Before Cultures: The Ethnographic Imagination in American Literature, 1865-1920
University of Chicago Press, 2005
The term "culture" in its anthropological sense did not enter the American lexicon with force until after 1910, more than a century after Herder began to use it in Germany, and another thirty years after E. B. Tylor and Franz Boas made it the object of anthropological attention. Before Cultures explores this delay in the development of the culture concept and its relation to the description of difference in late nineteenth century America.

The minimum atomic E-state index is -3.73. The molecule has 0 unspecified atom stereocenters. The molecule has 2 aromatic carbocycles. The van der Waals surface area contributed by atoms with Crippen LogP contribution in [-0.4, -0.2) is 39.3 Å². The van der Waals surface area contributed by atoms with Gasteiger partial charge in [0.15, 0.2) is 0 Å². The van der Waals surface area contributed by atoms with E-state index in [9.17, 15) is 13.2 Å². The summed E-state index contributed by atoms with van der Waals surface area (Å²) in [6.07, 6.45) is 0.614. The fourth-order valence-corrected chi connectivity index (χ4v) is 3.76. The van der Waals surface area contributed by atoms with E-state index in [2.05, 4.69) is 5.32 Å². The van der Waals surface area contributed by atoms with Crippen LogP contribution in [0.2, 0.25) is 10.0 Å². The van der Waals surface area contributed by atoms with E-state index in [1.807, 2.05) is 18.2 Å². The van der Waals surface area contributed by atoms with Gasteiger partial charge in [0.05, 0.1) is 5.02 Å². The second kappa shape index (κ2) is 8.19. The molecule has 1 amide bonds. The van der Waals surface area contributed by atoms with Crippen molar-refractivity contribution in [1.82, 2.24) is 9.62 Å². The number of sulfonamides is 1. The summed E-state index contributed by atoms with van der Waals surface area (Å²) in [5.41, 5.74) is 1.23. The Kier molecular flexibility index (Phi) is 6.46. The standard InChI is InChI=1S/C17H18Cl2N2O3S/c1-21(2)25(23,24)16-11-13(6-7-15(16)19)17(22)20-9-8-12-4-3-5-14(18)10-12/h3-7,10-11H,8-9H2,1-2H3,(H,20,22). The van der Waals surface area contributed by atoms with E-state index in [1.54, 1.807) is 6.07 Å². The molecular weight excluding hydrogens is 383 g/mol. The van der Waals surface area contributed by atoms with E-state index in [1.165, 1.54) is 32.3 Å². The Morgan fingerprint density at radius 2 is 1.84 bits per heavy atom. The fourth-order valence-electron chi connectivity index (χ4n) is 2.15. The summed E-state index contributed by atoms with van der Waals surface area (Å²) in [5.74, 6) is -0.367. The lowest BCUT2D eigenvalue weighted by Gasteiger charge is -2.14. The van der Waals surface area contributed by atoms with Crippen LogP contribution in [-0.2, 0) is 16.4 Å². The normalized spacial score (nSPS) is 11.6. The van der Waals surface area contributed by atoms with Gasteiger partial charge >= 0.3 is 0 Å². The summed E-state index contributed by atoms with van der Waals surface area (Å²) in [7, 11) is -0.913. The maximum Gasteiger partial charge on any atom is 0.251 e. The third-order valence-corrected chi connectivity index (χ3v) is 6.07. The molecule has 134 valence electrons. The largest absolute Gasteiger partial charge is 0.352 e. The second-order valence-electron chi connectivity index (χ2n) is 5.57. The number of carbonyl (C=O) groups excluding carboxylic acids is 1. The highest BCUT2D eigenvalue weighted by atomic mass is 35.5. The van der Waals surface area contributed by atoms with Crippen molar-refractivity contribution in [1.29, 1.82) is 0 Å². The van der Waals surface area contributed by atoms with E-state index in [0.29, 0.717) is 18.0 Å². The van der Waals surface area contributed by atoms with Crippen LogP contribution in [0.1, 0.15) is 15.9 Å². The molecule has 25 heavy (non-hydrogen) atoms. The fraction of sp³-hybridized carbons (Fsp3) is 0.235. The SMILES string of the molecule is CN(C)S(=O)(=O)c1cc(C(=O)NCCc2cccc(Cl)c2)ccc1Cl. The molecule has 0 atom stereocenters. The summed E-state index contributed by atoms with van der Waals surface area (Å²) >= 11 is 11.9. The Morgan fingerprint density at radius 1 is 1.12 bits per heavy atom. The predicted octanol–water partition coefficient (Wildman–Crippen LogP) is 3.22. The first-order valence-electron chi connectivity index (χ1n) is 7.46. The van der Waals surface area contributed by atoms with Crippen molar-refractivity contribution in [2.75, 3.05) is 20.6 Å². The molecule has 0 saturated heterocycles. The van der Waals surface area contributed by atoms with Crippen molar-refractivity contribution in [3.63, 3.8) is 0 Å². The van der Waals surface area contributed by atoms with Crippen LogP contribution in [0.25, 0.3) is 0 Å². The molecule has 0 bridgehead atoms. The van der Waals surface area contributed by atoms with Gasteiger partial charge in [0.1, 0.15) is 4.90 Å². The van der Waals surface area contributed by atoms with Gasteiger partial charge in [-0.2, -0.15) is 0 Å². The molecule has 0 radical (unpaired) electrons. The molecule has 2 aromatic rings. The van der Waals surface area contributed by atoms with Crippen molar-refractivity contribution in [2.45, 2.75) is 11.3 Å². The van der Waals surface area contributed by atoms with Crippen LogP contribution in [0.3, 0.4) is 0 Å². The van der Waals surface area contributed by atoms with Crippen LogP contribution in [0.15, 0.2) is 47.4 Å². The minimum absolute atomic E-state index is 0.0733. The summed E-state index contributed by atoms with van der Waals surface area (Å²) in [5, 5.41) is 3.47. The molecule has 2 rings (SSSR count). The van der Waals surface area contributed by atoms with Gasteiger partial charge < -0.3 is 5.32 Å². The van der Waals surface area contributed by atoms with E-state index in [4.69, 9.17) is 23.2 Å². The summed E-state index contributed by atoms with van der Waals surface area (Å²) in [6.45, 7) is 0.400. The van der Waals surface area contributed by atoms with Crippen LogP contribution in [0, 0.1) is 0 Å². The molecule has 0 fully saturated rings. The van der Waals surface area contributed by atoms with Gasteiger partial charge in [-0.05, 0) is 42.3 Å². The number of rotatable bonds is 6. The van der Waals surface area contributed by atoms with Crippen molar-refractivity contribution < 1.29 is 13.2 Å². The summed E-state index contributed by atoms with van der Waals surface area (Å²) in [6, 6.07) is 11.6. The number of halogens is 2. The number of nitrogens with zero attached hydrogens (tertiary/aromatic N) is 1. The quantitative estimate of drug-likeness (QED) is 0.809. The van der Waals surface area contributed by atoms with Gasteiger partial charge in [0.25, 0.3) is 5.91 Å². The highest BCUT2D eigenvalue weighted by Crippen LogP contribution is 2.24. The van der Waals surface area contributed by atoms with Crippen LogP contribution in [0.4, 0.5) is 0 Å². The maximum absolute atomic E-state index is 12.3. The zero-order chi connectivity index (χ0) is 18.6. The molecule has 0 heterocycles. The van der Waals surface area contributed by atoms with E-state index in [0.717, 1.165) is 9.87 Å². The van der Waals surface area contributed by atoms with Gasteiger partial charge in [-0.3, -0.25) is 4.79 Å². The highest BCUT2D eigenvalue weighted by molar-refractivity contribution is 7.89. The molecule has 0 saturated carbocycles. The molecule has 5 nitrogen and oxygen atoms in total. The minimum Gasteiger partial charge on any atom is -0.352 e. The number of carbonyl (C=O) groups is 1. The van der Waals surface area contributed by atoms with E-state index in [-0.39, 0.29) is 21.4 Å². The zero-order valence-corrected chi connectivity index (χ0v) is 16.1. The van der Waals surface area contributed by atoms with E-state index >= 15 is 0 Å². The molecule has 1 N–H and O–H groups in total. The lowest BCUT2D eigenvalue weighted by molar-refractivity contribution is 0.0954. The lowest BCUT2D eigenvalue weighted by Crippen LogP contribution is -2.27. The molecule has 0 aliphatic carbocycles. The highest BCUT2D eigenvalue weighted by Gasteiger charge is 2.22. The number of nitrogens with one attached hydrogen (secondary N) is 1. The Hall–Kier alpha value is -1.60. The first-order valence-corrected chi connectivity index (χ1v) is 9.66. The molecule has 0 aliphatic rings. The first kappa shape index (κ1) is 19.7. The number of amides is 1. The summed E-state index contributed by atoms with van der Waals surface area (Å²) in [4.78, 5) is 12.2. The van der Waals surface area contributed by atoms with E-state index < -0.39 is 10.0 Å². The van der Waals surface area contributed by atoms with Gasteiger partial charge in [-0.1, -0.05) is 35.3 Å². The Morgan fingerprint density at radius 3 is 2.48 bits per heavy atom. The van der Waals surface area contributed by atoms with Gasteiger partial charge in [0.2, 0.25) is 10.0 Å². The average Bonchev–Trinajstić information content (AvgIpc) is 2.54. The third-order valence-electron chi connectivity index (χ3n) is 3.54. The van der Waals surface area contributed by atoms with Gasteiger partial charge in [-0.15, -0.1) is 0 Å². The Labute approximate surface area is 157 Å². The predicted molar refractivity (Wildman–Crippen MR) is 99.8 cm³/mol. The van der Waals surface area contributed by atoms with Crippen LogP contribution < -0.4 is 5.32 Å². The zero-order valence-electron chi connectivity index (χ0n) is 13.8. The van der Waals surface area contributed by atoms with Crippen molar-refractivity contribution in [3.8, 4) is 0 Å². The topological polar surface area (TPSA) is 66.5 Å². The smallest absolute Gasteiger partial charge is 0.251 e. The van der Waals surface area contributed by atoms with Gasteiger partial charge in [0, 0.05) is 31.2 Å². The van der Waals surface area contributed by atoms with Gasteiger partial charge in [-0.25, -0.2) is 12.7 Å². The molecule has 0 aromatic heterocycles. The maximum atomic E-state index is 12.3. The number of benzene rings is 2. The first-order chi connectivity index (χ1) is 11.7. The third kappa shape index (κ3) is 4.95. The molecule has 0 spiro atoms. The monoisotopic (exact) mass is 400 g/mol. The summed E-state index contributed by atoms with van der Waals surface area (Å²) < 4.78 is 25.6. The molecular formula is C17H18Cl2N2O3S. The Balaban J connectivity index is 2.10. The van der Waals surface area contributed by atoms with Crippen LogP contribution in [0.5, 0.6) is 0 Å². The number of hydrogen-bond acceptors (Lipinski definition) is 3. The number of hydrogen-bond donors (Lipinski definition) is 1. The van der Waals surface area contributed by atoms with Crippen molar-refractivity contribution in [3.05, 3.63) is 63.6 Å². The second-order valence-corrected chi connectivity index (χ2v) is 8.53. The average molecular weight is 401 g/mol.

In this work, Professor Brad Evans weaves together the histories of American literature and anthropology. His study brings alive not only the regionalist and ethnographic fiction of the time but also revives a range of neglected materials, including the Zuni sketchbooks of anthropologist Frank Hamilton Cushing; popular magazines such as Century Illustrated Monthly, which published Cushing's articles alongside those of Henry James; the debate between Joel Chandler Harris, author/collector of the Uncle Remus folktales, and John Wesley Powell, perhaps the most important American anthropologist of the time; and Du Bois's polemics against the culture concept as it was being developed in the early twentieth century. Written with clarity and grace, Before Cultures will be of value to students of American literature, history, and anthropology alike.